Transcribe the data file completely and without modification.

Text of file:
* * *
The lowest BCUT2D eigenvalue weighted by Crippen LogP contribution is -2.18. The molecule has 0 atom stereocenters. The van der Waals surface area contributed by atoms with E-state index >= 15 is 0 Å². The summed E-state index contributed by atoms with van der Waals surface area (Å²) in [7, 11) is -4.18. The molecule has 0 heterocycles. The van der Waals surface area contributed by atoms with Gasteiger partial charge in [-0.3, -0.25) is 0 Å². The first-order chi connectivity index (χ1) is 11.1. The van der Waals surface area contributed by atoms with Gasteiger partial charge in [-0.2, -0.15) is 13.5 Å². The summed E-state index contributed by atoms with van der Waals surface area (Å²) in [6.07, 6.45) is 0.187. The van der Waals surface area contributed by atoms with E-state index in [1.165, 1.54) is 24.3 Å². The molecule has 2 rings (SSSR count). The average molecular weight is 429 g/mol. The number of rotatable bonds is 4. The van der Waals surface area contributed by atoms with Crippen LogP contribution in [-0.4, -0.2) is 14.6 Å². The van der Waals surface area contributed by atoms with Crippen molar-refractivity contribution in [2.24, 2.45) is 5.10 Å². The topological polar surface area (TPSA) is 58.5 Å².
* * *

The lowest BCUT2D eigenvalue weighted by Crippen LogP contribution is -2.18. The molecule has 0 atom stereocenters. The van der Waals surface area contributed by atoms with E-state index >= 15 is 0 Å². The summed E-state index contributed by atoms with van der Waals surface area (Å²) in [7, 11) is -4.18. The molecule has 0 heterocycles. The van der Waals surface area contributed by atoms with Gasteiger partial charge in [-0.3, -0.25) is 0 Å². The first-order chi connectivity index (χ1) is 11.1. The van der Waals surface area contributed by atoms with Gasteiger partial charge in [-0.2, -0.15) is 13.5 Å². The summed E-state index contributed by atoms with van der Waals surface area (Å²) in [6.07, 6.45) is 0.187. The van der Waals surface area contributed by atoms with E-state index in [1.165, 1.54) is 24.3 Å². The molecule has 2 rings (SSSR count). The average molecular weight is 429 g/mol. The number of rotatable bonds is 4. The van der Waals surface area contributed by atoms with Crippen LogP contribution in [-0.4, -0.2) is 14.6 Å². The van der Waals surface area contributed by atoms with Crippen molar-refractivity contribution in [2.24, 2.45) is 5.10 Å². The topological polar surface area (TPSA) is 58.5 Å².